More groans and grumblings as everyone pulls out their books. 

Yeah, I hate subbing as much as they hate having me.


Monday, February 6, 2017

Livin' el libro loca! (I think that's how you say it.)

I’d really like to be a librarian.

I’ve run the library at two of the schools I worked at, but unfortunately, I wasn’t an official librarian.  What makes an official librarian, you may ask if you’re bored and have nothing else to read and decided to respond to my semi-coherent assertion? 

According to the state of Texas, an official librarian is one who has a master’s degree in library science and holds librarian certification from the state.  So you can see the problem for those of us who would like this job but have neither the time, money, or inclination to get the education and documentation we need to actually DO the job. 

Except I actually have done the job.  Seriously, librarians, I love you, but having worked in a library, I know how to do your job.  I know how to automate the library, maintain the database, do inventory, introduce students to many other scholarly databases, create web pages and the like.  I know the Dewey Decimal system better than most “official” librarians.  I even know the Library of Congress classifications better.  And frankly, I’ve read a whole lot more young adult, middle-grade and elementary books than you have, so I know what to recommend to them, based both on their interest and reading levels.  Quit directing kids to Roll of Thunder, Hear My Cry.  No one reads that anymore.  They read The Graveyard Book or Divergent and love them.

Someday I’ll apply to graduate school and do what it takes to actually be a librarian, but I wonder if it’ll be too late by that time.  I mean, I’ve read about how libraries everywhere are closing.  School libraries are frequently staffed by people like me who aren’t “official” but who aren’t averse to keeping track of the books.  Is it really worth it?  Is it a dying profession?  Plus, librarians really don’t make much more money than teachers, so why should I pursue more education if it doesn’t financially pay off?

You may say, “Because then you can do what you love!”  I actually agree.  My problem is that it shouldn’t take so much time and money to do what I love when I can realistically do all that right now, without investing any hours or dollars.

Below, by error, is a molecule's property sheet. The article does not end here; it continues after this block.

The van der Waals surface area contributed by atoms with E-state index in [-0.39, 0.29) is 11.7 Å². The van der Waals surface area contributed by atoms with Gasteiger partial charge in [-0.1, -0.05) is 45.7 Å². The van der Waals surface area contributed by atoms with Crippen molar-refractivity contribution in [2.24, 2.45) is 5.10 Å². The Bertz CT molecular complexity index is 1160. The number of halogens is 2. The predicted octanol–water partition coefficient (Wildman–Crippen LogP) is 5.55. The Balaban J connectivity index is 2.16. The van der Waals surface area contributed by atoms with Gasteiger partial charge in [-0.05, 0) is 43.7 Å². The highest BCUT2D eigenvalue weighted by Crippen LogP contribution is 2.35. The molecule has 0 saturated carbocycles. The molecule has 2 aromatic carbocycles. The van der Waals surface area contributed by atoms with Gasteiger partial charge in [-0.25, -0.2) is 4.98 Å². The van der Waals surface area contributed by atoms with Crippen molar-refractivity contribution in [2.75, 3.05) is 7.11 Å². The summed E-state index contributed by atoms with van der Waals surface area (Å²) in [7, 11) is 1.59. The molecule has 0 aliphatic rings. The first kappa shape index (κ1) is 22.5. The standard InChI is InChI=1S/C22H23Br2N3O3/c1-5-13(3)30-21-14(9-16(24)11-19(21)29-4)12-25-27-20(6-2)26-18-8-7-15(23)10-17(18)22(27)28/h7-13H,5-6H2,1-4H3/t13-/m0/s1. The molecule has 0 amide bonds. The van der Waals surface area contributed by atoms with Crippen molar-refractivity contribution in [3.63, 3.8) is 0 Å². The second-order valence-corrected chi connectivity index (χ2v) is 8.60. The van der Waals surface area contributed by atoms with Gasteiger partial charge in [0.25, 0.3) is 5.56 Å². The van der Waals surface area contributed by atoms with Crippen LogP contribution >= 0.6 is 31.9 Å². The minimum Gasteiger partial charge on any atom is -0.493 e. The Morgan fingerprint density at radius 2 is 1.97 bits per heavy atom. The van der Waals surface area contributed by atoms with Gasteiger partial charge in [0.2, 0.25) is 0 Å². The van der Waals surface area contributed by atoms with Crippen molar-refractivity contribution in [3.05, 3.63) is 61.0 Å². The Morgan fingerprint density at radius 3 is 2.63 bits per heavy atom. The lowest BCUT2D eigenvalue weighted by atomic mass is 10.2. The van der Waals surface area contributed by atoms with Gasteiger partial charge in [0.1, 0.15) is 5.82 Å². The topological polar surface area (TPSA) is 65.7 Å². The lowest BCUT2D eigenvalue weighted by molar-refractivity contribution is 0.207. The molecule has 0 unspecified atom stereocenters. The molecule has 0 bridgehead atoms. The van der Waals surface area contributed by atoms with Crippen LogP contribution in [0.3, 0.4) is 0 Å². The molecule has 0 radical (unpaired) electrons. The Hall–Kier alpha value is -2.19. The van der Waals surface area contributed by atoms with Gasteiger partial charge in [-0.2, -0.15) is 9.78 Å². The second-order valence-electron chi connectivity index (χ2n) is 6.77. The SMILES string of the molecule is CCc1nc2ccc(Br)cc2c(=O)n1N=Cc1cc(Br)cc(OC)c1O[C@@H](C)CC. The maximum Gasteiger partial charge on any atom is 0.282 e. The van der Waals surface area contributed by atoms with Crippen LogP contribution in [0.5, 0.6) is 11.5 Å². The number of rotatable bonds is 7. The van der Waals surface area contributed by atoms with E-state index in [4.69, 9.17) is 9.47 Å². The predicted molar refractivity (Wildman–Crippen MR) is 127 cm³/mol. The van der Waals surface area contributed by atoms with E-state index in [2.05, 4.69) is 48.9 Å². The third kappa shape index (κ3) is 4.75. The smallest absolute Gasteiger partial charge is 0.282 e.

Honestly, I’d love to be a librarian, but I think I’d miss working with the students.  I get more satisfaction out of seeing students grow and improve than I did about recommending a book to a student that he or she ended up loving.  When I moved full-time into the classroom, I was surprised by how much I ended up enjoying it. 

But it’s the New Year, and I’m thinking about my goals for the future.  What do I want to accomplish?  Is this the year I finally take the plunge and try to up my education in some area?  Or do I just try and give up Coke Zero again?  That resolution hasn’t gone well, for the simple fact that I don’t want to give it up yet.  So in one case, I don’t want to start, and in the other case, I don’t want to stop. 


Wednesday, February 1, 2017

IWSG - Time to rock that boat

I haven't posted much, as I've been super, super, SUPER busy (don't I sound important?)  But of course, I knew I couldn't miss IWSG posting time.  So here I am, fulfilling my obligations and hoping some of you missed me while I was gone.  If you didn't, you could lie to me - it's the thought that counts.

This month's question asks how being a writer changed my (or our) experiences as a reader.  I'd like to think it makes me more understanding, but in fact, I think it's made me more critical.  I'm also less likely to argue with those who are critical of certain books.

To give an example, I was working with a student on an analytical paper.  The subject was the book "Pride and Prejudice."  The student, Tina, said, "I don't know why Wickham would have run off with Lydia.  It makes no sense to me."

Of course, you all know I love me some P&P, and I wasn't about to let her criticize it, but I did semi-politely ask her to explain.   "It says he wanted to marry a woman of fortune.  Unless he's a creepy pedo-perv who likes young girls, she has no money!  It's a bigger problem for him to run off with her, and he doesn't need any more problems.  The Bennets like him, so why would he want to ruin that?"

Honestly, I was stumped.  "Um, well, maybe Wickham is a pedo-perv.  He tried to run off with Georgiana, right?"

"Only because she had money.  I mean, he was trying to get that King girl to marry him too, even though she was not that hot because she had money.  She wasn't 15 or 16.  It doesn't fit with his character.  He's a guy who wants ready access to money, not having that access cut off by word getting around about his creepy behavior."s